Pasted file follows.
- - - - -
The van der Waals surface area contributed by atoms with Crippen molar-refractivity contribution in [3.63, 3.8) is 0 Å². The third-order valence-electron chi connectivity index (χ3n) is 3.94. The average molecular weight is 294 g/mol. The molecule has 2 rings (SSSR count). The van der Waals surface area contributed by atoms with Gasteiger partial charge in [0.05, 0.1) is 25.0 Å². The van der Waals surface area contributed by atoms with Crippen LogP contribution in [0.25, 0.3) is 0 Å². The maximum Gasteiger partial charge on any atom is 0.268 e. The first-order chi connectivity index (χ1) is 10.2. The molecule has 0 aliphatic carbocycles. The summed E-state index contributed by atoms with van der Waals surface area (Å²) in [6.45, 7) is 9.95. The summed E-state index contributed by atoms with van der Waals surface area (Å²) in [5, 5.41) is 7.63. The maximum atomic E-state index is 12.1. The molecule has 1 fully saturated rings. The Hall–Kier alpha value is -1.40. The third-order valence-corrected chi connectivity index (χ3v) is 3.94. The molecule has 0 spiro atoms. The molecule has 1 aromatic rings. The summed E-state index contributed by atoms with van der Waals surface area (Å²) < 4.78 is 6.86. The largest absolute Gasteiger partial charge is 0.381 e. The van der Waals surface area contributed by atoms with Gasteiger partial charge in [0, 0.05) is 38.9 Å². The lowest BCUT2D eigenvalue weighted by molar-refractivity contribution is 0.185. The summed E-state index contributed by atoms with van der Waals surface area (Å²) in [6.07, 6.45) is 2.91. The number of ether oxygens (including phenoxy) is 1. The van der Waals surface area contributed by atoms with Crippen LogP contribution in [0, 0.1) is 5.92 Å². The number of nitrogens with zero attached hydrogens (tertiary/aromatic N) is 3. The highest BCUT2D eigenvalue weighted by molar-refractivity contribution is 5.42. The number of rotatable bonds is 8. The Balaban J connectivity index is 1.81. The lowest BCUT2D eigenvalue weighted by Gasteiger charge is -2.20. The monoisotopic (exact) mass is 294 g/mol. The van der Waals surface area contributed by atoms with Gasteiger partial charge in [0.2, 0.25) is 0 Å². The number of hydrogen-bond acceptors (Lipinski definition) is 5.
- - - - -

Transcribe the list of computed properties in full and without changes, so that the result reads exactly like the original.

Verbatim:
The van der Waals surface area contributed by atoms with Crippen molar-refractivity contribution in [3.63, 3.8) is 0 Å². The third-order valence-electron chi connectivity index (χ3n) is 3.94. The average molecular weight is 294 g/mol. The molecule has 2 rings (SSSR count). The van der Waals surface area contributed by atoms with Gasteiger partial charge in [0.05, 0.1) is 25.0 Å². The van der Waals surface area contributed by atoms with Crippen LogP contribution in [0.25, 0.3) is 0 Å². The maximum Gasteiger partial charge on any atom is 0.268 e. The first-order chi connectivity index (χ1) is 10.2. The molecule has 0 aliphatic carbocycles. The summed E-state index contributed by atoms with van der Waals surface area (Å²) in [6.45, 7) is 9.95. The summed E-state index contributed by atoms with van der Waals surface area (Å²) in [5, 5.41) is 7.63. The maximum atomic E-state index is 12.1. The molecule has 1 fully saturated rings. The Hall–Kier alpha value is -1.40. The third-order valence-corrected chi connectivity index (χ3v) is 3.94. The molecule has 0 spiro atoms. The molecule has 1 aromatic rings. The summed E-state index contributed by atoms with van der Waals surface area (Å²) < 4.78 is 6.86. The largest absolute Gasteiger partial charge is 0.381 e. The van der Waals surface area contributed by atoms with Gasteiger partial charge in [0, 0.05) is 38.9 Å². The lowest BCUT2D eigenvalue weighted by molar-refractivity contribution is 0.185. The summed E-state index contributed by atoms with van der Waals surface area (Å²) in [6.07, 6.45) is 2.91. The number of ether oxygens (including phenoxy) is 1. The van der Waals surface area contributed by atoms with Crippen LogP contribution in [0, 0.1) is 5.92 Å². The number of nitrogens with zero attached hydrogens (tertiary/aromatic N) is 3. The highest BCUT2D eigenvalue weighted by molar-refractivity contribution is 5.42. The number of rotatable bonds is 8. The Balaban J connectivity index is 1.81. The lowest BCUT2D eigenvalue weighted by Gasteiger charge is -2.20. The monoisotopic (exact) mass is 294 g/mol. The van der Waals surface area contributed by atoms with Gasteiger partial charge in [0.2, 0.25) is 0 Å². The number of hydrogen-bond acceptors (Lipinski definition) is 5.